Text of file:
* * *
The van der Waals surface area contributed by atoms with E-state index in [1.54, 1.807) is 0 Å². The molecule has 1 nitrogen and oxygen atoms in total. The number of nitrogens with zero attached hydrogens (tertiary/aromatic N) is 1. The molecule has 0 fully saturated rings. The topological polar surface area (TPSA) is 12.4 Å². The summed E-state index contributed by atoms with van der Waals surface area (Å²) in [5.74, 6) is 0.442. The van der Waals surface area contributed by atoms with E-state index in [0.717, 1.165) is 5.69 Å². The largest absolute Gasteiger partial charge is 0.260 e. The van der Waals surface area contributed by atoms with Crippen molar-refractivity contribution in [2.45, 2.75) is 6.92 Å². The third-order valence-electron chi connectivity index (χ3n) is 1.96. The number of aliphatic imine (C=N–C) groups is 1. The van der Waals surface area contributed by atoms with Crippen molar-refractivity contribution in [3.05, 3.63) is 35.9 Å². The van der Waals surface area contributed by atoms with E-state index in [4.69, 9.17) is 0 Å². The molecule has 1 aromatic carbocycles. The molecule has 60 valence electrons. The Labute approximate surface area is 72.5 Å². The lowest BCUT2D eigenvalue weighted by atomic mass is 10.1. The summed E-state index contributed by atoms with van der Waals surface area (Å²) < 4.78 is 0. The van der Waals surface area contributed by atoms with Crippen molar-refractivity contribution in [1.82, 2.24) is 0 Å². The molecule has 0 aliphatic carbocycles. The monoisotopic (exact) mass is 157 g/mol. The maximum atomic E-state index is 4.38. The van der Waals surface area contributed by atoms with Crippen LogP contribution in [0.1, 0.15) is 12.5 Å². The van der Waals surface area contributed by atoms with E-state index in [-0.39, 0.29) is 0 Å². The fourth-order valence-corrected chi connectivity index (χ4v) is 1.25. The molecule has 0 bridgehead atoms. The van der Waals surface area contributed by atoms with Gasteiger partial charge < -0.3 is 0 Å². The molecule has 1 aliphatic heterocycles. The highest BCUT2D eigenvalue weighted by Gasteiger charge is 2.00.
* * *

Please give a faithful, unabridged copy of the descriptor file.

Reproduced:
The van der Waals surface area contributed by atoms with E-state index in [1.54, 1.807) is 0 Å². The molecule has 1 nitrogen and oxygen atoms in total. The number of nitrogens with zero attached hydrogens (tertiary/aromatic N) is 1. The molecule has 0 fully saturated rings. The topological polar surface area (TPSA) is 12.4 Å². The summed E-state index contributed by atoms with van der Waals surface area (Å²) in [5.74, 6) is 0.442. The van der Waals surface area contributed by atoms with E-state index in [0.717, 1.165) is 5.69 Å². The largest absolute Gasteiger partial charge is 0.260 e. The van der Waals surface area contributed by atoms with Crippen molar-refractivity contribution in [2.45, 2.75) is 6.92 Å². The third-order valence-electron chi connectivity index (χ3n) is 1.96. The number of aliphatic imine (C=N–C) groups is 1. The van der Waals surface area contributed by atoms with Crippen molar-refractivity contribution in [3.05, 3.63) is 35.9 Å². The van der Waals surface area contributed by atoms with E-state index in [4.69, 9.17) is 0 Å². The molecule has 1 aromatic carbocycles. The molecule has 60 valence electrons. The Labute approximate surface area is 72.5 Å². The lowest BCUT2D eigenvalue weighted by atomic mass is 10.1. The summed E-state index contributed by atoms with van der Waals surface area (Å²) < 4.78 is 0. The van der Waals surface area contributed by atoms with Crippen molar-refractivity contribution in [1.82, 2.24) is 0 Å². The molecule has 0 aliphatic carbocycles. The monoisotopic (exact) mass is 157 g/mol. The maximum atomic E-state index is 4.38. The van der Waals surface area contributed by atoms with Crippen LogP contribution in [0.1, 0.15) is 12.5 Å². The van der Waals surface area contributed by atoms with E-state index in [-0.39, 0.29) is 0 Å². The fourth-order valence-corrected chi connectivity index (χ4v) is 1.25. The molecule has 0 bridgehead atoms. The van der Waals surface area contributed by atoms with Gasteiger partial charge < -0.3 is 0 Å². The molecule has 1 aliphatic heterocycles. The highest BCUT2D eigenvalue weighted by Gasteiger charge is 2.00.